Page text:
The wizard met them warmly, exclaiming elven greetings as the shadows bowed and returned the greetings with humble courtesy.

"I'm afraid our forest did not welcome you with much hospitality," said an elf apologetically, stroking the frightened horse. The horse became still under the elf's calm touch. Gandalf chuckled.

"It was an old man's foolishness. I am most grateful that you heard my horse, young one, for I would surely be a dead wizard by now if you had come a second too late!"

The elf smiled, and looked back toward the others who were scouting ahead. They quickly returned, and gave their sign to go. The elves fanned out, surrounding the wizard's mount protectively. "Let us make haste," said the elf at the lead. "The king will be most happy to see you, Mithrandir."

And happy I hope I'll make him, thought the wizard grimly. To suffer such a loss, at such a young age...

"The wizard has arrived."

Thranduil sat up as quick as lightning. "Mithrandir is here?" This was an unexpected surprise.

"Yes." The messenger bowed.

The king of elves gathered his robes and stood. Along the folds of the rich fabric, long threads of golden hair fell lusciously over a well-toned chest. "I will go out to meet him," he announced, his voice clear and strong. The advisors that had been standing on either side of the throne followed as he quickly stepped down from the throne and moved out into the halls.

The king did not need to go far. The wizard was dismounting from his horse, thanking his dark-haired elven companions, when Thranduil met him at the doorsteps of the palace.


The outburst of joy was an uncharacteristic display from the proud and mighty king. The rest of the elves watched, their dark heads bowed respectfully, while their king rushed forward to embrace the old wizard. Gandalf chuckled.

"I hope I am not presenting a cumbrance to you, my friend Thranduil."

"Not at all, Mithrandir. You know you are always welcome here." The king pulled back, gazing at the wizard with relief and joy. "I have missed you terribly, Gandalf." His eyes softened with an unspoken sadness. Gandalf looked back, an understanding smile sadly playing at his thin lips. He pulled the elf close, embracing him again in silent comfort. His whisper was like a sigh.

"I return too late, my friend. Forgive me."

"Do not speak such things." The king shook his head sadly. He looked like a mere child in the arms of the wizard. "I am not left alone."

What a striking image of his mother, mused Gandalf, gazing at the tiny creature before him. The golden halo hung in a single braid down his small back, illuminating the light green fabric of the tunic. The pale skin rivaled that of the fairest of elven ladies in Lothlorien, and bright blue eyes hid in a shroud of long, dark lashes. Such a beautiful creature. Such a sad, beautiful creature. He sighed.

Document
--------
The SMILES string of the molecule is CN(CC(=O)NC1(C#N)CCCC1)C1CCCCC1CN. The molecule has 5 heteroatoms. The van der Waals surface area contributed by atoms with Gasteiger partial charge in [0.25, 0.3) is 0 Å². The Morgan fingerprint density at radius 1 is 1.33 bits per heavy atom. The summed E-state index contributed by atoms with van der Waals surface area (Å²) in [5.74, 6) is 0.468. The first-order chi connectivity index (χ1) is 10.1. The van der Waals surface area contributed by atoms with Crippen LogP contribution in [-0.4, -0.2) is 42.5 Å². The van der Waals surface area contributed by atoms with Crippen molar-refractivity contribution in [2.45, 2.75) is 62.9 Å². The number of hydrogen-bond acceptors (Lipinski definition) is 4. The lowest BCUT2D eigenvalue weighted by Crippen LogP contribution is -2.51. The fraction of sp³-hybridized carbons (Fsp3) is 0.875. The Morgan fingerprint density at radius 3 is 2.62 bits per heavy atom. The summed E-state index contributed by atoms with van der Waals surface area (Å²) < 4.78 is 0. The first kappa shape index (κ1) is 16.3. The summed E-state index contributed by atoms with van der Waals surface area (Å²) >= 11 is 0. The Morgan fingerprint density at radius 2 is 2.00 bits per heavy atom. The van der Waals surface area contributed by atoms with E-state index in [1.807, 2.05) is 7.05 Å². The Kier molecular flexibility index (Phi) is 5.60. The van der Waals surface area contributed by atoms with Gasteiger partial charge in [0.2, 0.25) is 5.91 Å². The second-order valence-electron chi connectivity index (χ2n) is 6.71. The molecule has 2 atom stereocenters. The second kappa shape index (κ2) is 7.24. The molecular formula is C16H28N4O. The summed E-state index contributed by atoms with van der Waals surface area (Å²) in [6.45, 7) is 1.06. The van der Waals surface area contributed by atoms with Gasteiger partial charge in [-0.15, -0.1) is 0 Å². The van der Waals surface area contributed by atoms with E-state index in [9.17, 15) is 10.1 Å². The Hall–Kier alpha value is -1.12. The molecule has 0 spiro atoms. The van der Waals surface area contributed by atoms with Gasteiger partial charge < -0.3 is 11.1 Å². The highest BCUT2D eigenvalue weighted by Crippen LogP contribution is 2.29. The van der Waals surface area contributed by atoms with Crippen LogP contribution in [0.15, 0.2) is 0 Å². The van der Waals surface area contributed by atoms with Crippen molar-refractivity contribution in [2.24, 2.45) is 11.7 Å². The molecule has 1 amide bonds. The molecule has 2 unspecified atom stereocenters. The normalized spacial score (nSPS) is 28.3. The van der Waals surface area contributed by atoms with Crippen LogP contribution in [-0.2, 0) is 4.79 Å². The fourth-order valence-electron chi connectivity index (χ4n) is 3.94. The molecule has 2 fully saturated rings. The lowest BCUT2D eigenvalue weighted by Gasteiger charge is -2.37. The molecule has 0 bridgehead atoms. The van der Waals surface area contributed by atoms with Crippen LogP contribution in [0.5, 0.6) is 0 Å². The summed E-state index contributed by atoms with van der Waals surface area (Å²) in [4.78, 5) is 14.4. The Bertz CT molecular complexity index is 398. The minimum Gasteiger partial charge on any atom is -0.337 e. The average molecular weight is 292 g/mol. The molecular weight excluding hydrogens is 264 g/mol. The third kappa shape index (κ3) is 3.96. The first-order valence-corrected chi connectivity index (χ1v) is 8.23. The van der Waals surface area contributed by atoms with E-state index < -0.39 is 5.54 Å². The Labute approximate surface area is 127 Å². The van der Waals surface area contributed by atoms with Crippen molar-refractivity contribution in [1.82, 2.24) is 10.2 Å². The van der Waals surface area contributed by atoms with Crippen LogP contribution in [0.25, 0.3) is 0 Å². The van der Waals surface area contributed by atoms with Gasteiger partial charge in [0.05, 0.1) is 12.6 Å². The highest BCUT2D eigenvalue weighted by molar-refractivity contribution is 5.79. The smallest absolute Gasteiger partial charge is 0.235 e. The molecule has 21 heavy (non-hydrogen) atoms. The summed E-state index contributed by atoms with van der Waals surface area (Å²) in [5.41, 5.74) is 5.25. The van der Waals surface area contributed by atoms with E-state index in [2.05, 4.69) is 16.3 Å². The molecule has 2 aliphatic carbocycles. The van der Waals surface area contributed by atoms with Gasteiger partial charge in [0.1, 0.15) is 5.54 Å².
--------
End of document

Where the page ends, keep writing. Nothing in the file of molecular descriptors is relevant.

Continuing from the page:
"Meet my son," said the king quietly. The elfling raised his bowed head, meeting the wizard's eyes. "Legolas."

"Most honored to meet you, my little prince," smiled the wizard. The elfling bowed again quietly, and glanced at his father.

Thranduil nodded. "You may go now."

The elfling turned on his heels, and as silently as his entrance, left.

Gandalf noted the king watching the disappearing figure sadly. He chuckled and tapped the king's shoulder. "She has left you an extraordinary gem indeed, my friend."

Thranduil sighed. "I am saddened beyond grief every time I see him."

"Do not be, young Thranduil," said the wizard gently. He rested his peaceful gaze upon the king, who lifted his eyes slowly to meet the wizard's gaze with uncertainty. Gandalf smiled.

"He is a rare and precious gift, my friend. Do not grieve. Drive away the darkness in your heart, and rejoice with gratitude."

The elven king shook his head, hanging his gaze dejectedly onto the floor. "It has been only five years, Mithrandir. And Legolas is not so young that he does not remember..."

Ah, Valar. Gandalf closed his eyes. In his mind's eye he could still see the sunny beauty that radiated from the queen of Mirkwood. Her laughter was like an ancient music, melodious and smooth. How happy the young couple had been when their child was conceived. How the kingdom had rejoiced. It was now all in the past. There was no more queen of the woodland realm. There never would be another.

"But he is such a wise little elfling," soothed Gandalf, placing a hand on the king's shoulder. "I can see it in his eyes..."

"Ah, if only I could see anything else," the king replied, a bitter smile playing at his lips. He looked into the wizard's gray eyes. "Legolas used to be such a happy child, Mithrandir. Music and delight was everywhere with our little prankster of an elfling around." The chuckle that filled the quiet hall was mirthless. Gandalf squeezed the king's shoulder in sympathy.

"Do not bear guilt for your son, Oropherion," he said gently. "If the prince be truly one of you and the queen's blood, then he will have the strength and wisdom to endure this grief."

Thranduil looked away, sad gaze idly falling outside his glass door leading to the gardens. I hope so, Mithrandir, he whispered silently as he watched a small elfling sit on a stone bench. The bench where mother and son would always sit for a story in a sunny afternoon. I hope so.

To Be Continued